Cyclosporine (Neoral). Blood levels of cyclosporine are increased if taken with grapefruit juice. A plausible mechanism involves the combined inhibition of enteric CYP3A4 and P-glycoprotein, which potentially leads to serious adverse events (e.g., nephrotoxicity).Blood levels of tacrolimus (Prograf) can also be equally affected for the same reason as with cyclosporine.
omeprazole (Losec, Prilosec)
zolpidem (Ambien) Little or no interaction with grapefruit juice.
oxycodone (Oxycodone is metabolized by the cytochrome P450 system, specifically CYP3A4, of which the bergamottin flavonoid is a strong inhibitor)
hydrocodone (The hepatic cytochrome P450 enzyme CYP2D6 converts it into hydromorphone, a more potent opioid.)
dihydrocodeine
quetiapine (Seroquel)
methadone Inhibits the metabolism of methadone and raises serum levels.
buprenorphine Metabolized into norbuprenorphine by cytochrome-P450 isoenzyme 3A4
Tyrosine kinase inhibitors, including imatinib (Gleevec) and nilotinib (Tasigna), used to treat chronic myelogenous leukemia and gastrointestinal stromal tumors.
trazodone (Desyrel) Little or no interaction with grapefruit juice.
Anthelmintics (Used for treating certain parasitic infections, includes praziquantel albendazole and mebendazole)
carbamazepine (Tegretol) Grapefruit or grapefruit juice slows the breakdown of this drug, increasing the level of it in blood
imatinib (Gleevec) Although no formal studies with imatinib and grapefruit juice have been conducted, the fact that grapefruit juice is a known inhibitor of the CYP 3A4, suggests that co-administration may lead to increased imatinib plasma concentrations. Likewise, although no formal studies were conducted, co-administration of imatinib with another specific type of citrus juice called Seville orange juice (SOJ) may lead to increased imatinib plasma concentrations via inhibition of the CYP3A isoenzymes. Seville orange juice is not usually consumed as a juice because of its sour taste, but it is found in marmalade and other jams. Seville orange juice has been reported to be a possible inhibitor of CYP3A enzymes without affecting P-glycoprotein when taken concomitantly with cyclosporine.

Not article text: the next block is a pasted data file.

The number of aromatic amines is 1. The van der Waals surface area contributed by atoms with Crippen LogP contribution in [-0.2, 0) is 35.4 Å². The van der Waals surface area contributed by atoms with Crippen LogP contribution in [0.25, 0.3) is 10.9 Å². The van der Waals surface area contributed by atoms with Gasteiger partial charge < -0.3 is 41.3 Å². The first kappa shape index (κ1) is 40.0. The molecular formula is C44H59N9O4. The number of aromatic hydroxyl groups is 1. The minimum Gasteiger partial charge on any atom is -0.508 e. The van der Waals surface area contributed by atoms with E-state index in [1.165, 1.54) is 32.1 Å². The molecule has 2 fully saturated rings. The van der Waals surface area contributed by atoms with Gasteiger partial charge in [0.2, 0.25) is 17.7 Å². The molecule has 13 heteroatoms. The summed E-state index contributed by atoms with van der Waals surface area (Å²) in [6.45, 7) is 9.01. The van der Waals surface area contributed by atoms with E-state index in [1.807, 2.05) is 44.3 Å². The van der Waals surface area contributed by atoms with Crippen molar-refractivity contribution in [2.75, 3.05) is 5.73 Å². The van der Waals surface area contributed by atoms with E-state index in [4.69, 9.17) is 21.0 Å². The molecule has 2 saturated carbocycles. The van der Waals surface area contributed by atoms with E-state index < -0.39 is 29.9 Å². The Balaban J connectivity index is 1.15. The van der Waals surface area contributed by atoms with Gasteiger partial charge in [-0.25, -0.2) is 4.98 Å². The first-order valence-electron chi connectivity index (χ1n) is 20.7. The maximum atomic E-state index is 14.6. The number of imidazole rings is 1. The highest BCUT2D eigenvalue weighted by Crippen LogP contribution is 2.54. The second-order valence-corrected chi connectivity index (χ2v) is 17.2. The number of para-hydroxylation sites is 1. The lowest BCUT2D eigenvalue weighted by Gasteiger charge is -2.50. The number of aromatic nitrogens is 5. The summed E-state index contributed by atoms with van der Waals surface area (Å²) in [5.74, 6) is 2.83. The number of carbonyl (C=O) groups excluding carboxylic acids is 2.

Loperamide (Imodium)
colchicine (Colcrys)
erlotinib (Tarceva)
In a mouse study, blood concentrations of acetaminophen/paracetamol (Tylenol) were found to be increased by white and pink grapefruit juice, with the white juice acting faster.

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Response to upi402 (Reply #9)

Wed Nov 28, 2012, 11:13 PM

13. And many over-the-counter (so-called) supplements.

Like herbs, etc. which are just unregulated drugs, sold by the same drug conglomerates which the natural medicine crowd trumpet so loudly.

Sorry, for hijacking the thread, but grapefruit acts on many drugs, including the unregulated ones.

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Response to octoberlib (Original post)


Response to octoberlib (Original post)

Wed Nov 28, 2012, 09:27 PM

11. I haven't been able to eat grapefruit or drink grapefruit juice for almost a decade

 

High blood pressure.

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Response to octoberlib (Original post)

Wed Nov 28, 2012, 09:30 PM

12. Yeah, but it's REALLY great

with vodka. It's called a Salty Dog and it's my favorite drink.

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Response to octoberlib (Original post)

Wed Nov 28, 2012, 11:27 PM

14. Shroomers have known this for years

Mushrooms + citric acid = Quicker more intense trip. Or so I've heard.